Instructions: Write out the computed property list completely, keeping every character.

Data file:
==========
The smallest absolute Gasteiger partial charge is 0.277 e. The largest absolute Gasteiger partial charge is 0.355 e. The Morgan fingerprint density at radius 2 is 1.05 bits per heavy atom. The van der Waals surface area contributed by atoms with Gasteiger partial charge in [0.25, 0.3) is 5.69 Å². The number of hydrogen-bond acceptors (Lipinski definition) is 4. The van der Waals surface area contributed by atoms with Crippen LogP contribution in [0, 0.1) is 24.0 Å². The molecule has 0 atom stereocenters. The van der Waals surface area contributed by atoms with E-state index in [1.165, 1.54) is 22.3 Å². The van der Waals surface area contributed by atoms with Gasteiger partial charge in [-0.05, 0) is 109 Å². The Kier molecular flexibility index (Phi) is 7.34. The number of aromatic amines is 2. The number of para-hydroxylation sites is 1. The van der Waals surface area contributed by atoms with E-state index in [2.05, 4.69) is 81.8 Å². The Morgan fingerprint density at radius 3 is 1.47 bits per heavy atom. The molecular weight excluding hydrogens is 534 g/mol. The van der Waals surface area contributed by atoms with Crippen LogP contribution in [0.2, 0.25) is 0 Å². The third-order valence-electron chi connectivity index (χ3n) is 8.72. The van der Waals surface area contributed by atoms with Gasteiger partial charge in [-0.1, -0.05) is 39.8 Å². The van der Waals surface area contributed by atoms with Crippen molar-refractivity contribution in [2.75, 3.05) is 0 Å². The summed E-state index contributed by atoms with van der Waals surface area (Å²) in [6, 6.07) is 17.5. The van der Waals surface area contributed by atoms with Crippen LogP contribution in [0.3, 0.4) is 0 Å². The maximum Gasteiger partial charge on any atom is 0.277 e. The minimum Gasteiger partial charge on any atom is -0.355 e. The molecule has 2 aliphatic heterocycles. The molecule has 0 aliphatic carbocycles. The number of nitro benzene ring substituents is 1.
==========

The smallest absolute Gasteiger partial charge is 0.277 e. The largest absolute Gasteiger partial charge is 0.355 e. The Morgan fingerprint density at radius 2 is 1.05 bits per heavy atom. The van der Waals surface area contributed by atoms with Gasteiger partial charge in [0.25, 0.3) is 5.69 Å². The number of hydrogen-bond acceptors (Lipinski definition) is 4. The van der Waals surface area contributed by atoms with Crippen LogP contribution in [0, 0.1) is 24.0 Å². The molecule has 0 atom stereocenters. The van der Waals surface area contributed by atoms with E-state index in [1.165, 1.54) is 22.3 Å². The van der Waals surface area contributed by atoms with Gasteiger partial charge in [-0.05, 0) is 109 Å². The Kier molecular flexibility index (Phi) is 7.34. The number of aromatic amines is 2. The number of para-hydroxylation sites is 1. The van der Waals surface area contributed by atoms with E-state index in [2.05, 4.69) is 81.8 Å². The Morgan fingerprint density at radius 3 is 1.47 bits per heavy atom. The molecular weight excluding hydrogens is 534 g/mol. The van der Waals surface area contributed by atoms with Crippen LogP contribution in [0.2, 0.25) is 0 Å². The third-order valence-electron chi connectivity index (χ3n) is 8.72. The van der Waals surface area contributed by atoms with Gasteiger partial charge in [-0.1, -0.05) is 39.8 Å². The van der Waals surface area contributed by atoms with Crippen molar-refractivity contribution in [2.75, 3.05) is 0 Å². The summed E-state index contributed by atoms with van der Waals surface area (Å²) in [6, 6.07) is 17.5. The van der Waals surface area contributed by atoms with Crippen LogP contribution in [0.3, 0.4) is 0 Å². The maximum Gasteiger partial charge on any atom is 0.277 e. The minimum Gasteiger partial charge on any atom is -0.355 e. The molecule has 2 aliphatic heterocycles. The molecule has 0 aliphatic carbocycles. The number of nitro benzene ring substituents is 1.